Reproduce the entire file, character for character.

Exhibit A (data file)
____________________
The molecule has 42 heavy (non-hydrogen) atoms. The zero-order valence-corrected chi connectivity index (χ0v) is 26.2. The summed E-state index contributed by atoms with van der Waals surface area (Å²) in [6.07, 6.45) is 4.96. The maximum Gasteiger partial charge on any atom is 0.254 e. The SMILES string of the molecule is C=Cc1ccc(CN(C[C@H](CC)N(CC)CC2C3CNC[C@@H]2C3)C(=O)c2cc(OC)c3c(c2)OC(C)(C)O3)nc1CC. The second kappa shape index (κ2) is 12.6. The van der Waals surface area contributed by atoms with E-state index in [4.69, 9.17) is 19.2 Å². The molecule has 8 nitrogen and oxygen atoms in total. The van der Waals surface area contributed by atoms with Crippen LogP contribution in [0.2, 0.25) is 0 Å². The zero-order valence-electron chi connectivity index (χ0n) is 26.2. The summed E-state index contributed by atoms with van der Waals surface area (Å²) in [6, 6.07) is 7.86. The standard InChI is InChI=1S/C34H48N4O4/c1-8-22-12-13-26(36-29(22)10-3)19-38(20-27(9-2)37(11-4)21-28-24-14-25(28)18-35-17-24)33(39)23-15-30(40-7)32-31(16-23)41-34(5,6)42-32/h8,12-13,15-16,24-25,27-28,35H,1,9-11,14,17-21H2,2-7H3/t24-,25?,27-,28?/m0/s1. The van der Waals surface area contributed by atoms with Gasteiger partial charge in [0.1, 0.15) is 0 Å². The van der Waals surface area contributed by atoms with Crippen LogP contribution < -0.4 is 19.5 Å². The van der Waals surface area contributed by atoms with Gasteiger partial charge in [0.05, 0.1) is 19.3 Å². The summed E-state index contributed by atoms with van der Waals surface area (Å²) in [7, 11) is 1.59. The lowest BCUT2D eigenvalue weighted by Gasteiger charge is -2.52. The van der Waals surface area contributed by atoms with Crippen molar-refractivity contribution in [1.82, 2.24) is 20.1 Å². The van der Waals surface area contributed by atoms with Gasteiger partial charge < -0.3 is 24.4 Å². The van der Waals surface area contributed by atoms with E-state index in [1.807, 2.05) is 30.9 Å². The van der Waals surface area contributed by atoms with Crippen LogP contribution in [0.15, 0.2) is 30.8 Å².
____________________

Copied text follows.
The molecule has 42 heavy (non-hydrogen) atoms. The zero-order valence-corrected chi connectivity index (χ0v) is 26.2. The summed E-state index contributed by atoms with van der Waals surface area (Å²) in [6.07, 6.45) is 4.96. The maximum Gasteiger partial charge on any atom is 0.254 e. The SMILES string of the molecule is C=Cc1ccc(CN(C[C@H](CC)N(CC)CC2C3CNC[C@@H]2C3)C(=O)c2cc(OC)c3c(c2)OC(C)(C)O3)nc1CC. The second kappa shape index (κ2) is 12.6. The van der Waals surface area contributed by atoms with E-state index in [4.69, 9.17) is 19.2 Å². The molecule has 8 nitrogen and oxygen atoms in total. The van der Waals surface area contributed by atoms with Crippen LogP contribution in [0.2, 0.25) is 0 Å². The zero-order valence-electron chi connectivity index (χ0n) is 26.2. The summed E-state index contributed by atoms with van der Waals surface area (Å²) in [6, 6.07) is 7.86. The standard InChI is InChI=1S/C34H48N4O4/c1-8-22-12-13-26(36-29(22)10-3)19-38(20-27(9-2)37(11-4)21-28-24-14-25(28)18-35-17-24)33(39)23-15-30(40-7)32-31(16-23)41-34(5,6)42-32/h8,12-13,15-16,24-25,27-28,35H,1,9-11,14,17-21H2,2-7H3/t24-,25?,27-,28?/m0/s1. The van der Waals surface area contributed by atoms with Gasteiger partial charge in [0.1, 0.15) is 0 Å². The van der Waals surface area contributed by atoms with Crippen LogP contribution < -0.4 is 19.5 Å². The van der Waals surface area contributed by atoms with Gasteiger partial charge in [0.05, 0.1) is 19.3 Å². The summed E-state index contributed by atoms with van der Waals surface area (Å²) in [7, 11) is 1.59. The lowest BCUT2D eigenvalue weighted by Gasteiger charge is -2.52. The van der Waals surface area contributed by atoms with Crippen molar-refractivity contribution in [1.82, 2.24) is 20.1 Å². The van der Waals surface area contributed by atoms with Gasteiger partial charge < -0.3 is 24.4 Å². The van der Waals surface area contributed by atoms with E-state index in [1.807, 2.05) is 30.9 Å². The van der Waals surface area contributed by atoms with Crippen LogP contribution in [0.15, 0.2) is 30.8 Å².